Step 3: Finding material sources
When determining the materials required for your project or production, it's pivotal to delve into the realm of sustainability and sourcing early on. This entails a comprehensive assessment of available materials, examining their eco-friendliness, and understanding the methods used for sourcing.
If you are starting your biomaterial journey from your own waste stream you will have 100% control over the origins and processing of the material. Otherwise there are various parties in the field that are able to provide supplies for your biomaterial product. At Junai we make our products locally and strive to make sure the entire supply chain is ethical and regenerative. You can find our materials here
If you are sourcing from other suppliers consider the following factors
1. How close is it made to you?
The more local, the more control you generally have on the process and limit logistics Co2.
2. Is the supplier willing to share process information ?
It is likely there are chemicals involved in processing, have a check to what extent energy and chemicals are needed for processing and if it fits your intended use and sustainability goals.
3. What is the availability in small and larger volume?
Often suppliers will have minimum order amounts, but are willing to share test products at smaller volumes. At Junai we provide materials starting from 250 gram and can scale that up. In general, suppliers will be able to get you better prices for higher volumes.
4. What is the shape/fineness that the supplier will be delivering their product.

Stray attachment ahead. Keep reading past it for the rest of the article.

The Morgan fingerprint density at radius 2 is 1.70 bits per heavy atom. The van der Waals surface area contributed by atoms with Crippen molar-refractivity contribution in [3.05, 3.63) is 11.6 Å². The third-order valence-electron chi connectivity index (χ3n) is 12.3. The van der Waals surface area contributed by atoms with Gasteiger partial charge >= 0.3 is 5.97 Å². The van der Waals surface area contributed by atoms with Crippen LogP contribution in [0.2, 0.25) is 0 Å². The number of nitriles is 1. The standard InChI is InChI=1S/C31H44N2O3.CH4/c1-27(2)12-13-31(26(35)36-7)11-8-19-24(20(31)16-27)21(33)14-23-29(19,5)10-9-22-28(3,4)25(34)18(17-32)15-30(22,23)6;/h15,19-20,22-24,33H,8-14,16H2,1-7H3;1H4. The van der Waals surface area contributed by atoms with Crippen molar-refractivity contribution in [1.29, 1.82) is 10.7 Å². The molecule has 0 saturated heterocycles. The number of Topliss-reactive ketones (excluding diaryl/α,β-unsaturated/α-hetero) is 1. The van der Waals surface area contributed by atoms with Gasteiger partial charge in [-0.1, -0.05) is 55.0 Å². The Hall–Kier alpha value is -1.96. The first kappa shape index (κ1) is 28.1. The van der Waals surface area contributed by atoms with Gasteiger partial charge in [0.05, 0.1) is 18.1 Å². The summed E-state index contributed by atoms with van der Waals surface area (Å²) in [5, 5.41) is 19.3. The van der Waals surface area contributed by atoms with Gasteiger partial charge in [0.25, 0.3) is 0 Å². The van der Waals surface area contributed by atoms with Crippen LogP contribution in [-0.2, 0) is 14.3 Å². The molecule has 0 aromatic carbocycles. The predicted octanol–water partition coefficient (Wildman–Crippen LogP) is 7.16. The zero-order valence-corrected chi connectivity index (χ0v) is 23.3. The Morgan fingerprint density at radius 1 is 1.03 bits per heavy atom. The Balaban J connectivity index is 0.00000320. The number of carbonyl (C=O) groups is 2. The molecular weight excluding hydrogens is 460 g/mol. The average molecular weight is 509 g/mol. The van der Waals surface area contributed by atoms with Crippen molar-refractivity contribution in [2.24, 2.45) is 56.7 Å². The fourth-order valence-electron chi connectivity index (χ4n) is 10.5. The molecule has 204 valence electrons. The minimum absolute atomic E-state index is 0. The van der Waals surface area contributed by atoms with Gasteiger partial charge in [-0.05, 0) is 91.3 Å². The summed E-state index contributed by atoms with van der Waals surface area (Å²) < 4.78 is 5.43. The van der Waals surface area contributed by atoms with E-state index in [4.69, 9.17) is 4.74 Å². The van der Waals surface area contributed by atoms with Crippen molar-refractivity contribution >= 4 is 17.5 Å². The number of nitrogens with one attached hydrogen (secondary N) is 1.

Depending on your product, you might have specific requirements for the form the material needs to come in. At Junai for instance we exclusively work with powders at 200 mesh or smaller. This ensures the paste smoothly flows through our 3d printers.
Other resources to inspire you and find potential suppliers of your materias:
Tocco, a pioneering company in sustainable materials, boasts an expansive repository hosting over 5,000 regenerative materials that are refreshed daily. Their platform facilitates seamless connections between clients and global suppliers, enabling efficient sampling and collaborative product development with ease.
The Circular Material Library presents a comprehensive database featuring a diverse array of circular materials. Its distinct classification into 'TechCycle' and 'BioCycle' categories offers a valuable differentiation between technical and regenerative materials. We recommend to begin exploration with the biocycle section for a more sustainable selection.
Materiom stands out as the foremost database, not merely a supplier overview but a rich repository of diverse recipes. Serving as an inspirational resource, it offers a wide array of formulations that serve as a springboard for creating personalized mixes.